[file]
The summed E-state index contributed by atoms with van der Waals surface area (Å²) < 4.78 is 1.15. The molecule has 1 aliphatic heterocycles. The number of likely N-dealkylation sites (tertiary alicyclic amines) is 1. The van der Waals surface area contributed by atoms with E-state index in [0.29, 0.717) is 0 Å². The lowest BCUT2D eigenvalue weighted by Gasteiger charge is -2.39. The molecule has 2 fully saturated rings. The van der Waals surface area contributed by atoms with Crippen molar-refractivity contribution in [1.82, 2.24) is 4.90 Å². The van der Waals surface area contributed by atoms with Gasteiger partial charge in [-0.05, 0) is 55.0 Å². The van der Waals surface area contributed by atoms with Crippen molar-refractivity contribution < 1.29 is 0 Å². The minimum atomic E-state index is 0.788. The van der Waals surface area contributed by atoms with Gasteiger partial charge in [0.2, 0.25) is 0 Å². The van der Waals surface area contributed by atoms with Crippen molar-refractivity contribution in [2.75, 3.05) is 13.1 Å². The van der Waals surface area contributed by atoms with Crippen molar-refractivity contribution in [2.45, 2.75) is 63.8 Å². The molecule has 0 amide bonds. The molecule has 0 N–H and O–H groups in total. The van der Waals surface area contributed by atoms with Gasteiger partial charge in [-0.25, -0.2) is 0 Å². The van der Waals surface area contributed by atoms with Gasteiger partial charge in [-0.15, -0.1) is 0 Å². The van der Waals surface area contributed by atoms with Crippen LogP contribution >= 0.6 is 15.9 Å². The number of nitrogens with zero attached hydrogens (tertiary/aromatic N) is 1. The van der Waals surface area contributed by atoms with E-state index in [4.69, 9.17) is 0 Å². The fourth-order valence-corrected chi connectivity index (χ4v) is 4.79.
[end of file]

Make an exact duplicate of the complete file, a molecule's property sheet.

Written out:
The summed E-state index contributed by atoms with van der Waals surface area (Å²) < 4.78 is 1.15. The molecule has 1 aliphatic heterocycles. The number of likely N-dealkylation sites (tertiary alicyclic amines) is 1. The van der Waals surface area contributed by atoms with E-state index in [0.29, 0.717) is 0 Å². The lowest BCUT2D eigenvalue weighted by Gasteiger charge is -2.39. The molecule has 2 fully saturated rings. The van der Waals surface area contributed by atoms with Crippen molar-refractivity contribution in [1.82, 2.24) is 4.90 Å². The van der Waals surface area contributed by atoms with Gasteiger partial charge in [-0.05, 0) is 55.0 Å². The van der Waals surface area contributed by atoms with Crippen molar-refractivity contribution < 1.29 is 0 Å². The minimum atomic E-state index is 0.788. The van der Waals surface area contributed by atoms with Gasteiger partial charge in [0.2, 0.25) is 0 Å². The van der Waals surface area contributed by atoms with Crippen molar-refractivity contribution in [2.75, 3.05) is 13.1 Å². The van der Waals surface area contributed by atoms with Crippen molar-refractivity contribution in [2.45, 2.75) is 63.8 Å². The molecule has 0 amide bonds. The molecule has 0 N–H and O–H groups in total. The van der Waals surface area contributed by atoms with Gasteiger partial charge in [-0.25, -0.2) is 0 Å². The van der Waals surface area contributed by atoms with Gasteiger partial charge in [-0.15, -0.1) is 0 Å². The van der Waals surface area contributed by atoms with Crippen LogP contribution >= 0.6 is 15.9 Å². The number of nitrogens with zero attached hydrogens (tertiary/aromatic N) is 1. The van der Waals surface area contributed by atoms with E-state index in [4.69, 9.17) is 0 Å². The fourth-order valence-corrected chi connectivity index (χ4v) is 4.79.